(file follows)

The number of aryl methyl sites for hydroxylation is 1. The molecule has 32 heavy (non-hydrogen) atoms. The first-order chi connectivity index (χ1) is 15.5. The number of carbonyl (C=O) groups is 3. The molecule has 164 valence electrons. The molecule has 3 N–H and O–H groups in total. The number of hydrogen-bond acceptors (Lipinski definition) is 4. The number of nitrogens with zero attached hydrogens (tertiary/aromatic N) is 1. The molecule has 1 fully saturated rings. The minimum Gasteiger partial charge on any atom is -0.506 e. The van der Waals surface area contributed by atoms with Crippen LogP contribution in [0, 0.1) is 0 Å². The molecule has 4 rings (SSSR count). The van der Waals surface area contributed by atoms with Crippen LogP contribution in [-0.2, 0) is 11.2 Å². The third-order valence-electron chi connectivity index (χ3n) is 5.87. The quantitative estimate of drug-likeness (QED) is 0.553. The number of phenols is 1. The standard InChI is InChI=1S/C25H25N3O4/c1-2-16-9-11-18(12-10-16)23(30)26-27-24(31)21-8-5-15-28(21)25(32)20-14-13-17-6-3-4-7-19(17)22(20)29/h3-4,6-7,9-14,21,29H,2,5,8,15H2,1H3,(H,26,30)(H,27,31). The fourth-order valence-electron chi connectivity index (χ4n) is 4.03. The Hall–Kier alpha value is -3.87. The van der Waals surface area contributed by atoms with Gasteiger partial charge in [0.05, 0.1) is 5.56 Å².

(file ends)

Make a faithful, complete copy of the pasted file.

The number of aryl methyl sites for hydroxylation is 1. The molecule has 32 heavy (non-hydrogen) atoms. The first-order chi connectivity index (χ1) is 15.5. The number of carbonyl (C=O) groups is 3. The molecule has 164 valence electrons. The molecule has 3 N–H and O–H groups in total. The number of hydrogen-bond acceptors (Lipinski definition) is 4. The number of nitrogens with zero attached hydrogens (tertiary/aromatic N) is 1. The molecule has 1 fully saturated rings. The minimum Gasteiger partial charge on any atom is -0.506 e. The van der Waals surface area contributed by atoms with Crippen LogP contribution in [0, 0.1) is 0 Å². The molecule has 4 rings (SSSR count). The van der Waals surface area contributed by atoms with Crippen LogP contribution in [-0.2, 0) is 11.2 Å². The third-order valence-electron chi connectivity index (χ3n) is 5.87. The quantitative estimate of drug-likeness (QED) is 0.553. The number of phenols is 1. The standard InChI is InChI=1S/C25H25N3O4/c1-2-16-9-11-18(12-10-16)23(30)26-27-24(31)21-8-5-15-28(21)25(32)20-14-13-17-6-3-4-7-19(17)22(20)29/h3-4,6-7,9-14,21,29H,2,5,8,15H2,1H3,(H,26,30)(H,27,31). The fourth-order valence-electron chi connectivity index (χ4n) is 4.03. The Hall–Kier alpha value is -3.87. The van der Waals surface area contributed by atoms with Gasteiger partial charge in [0.05, 0.1) is 5.56 Å².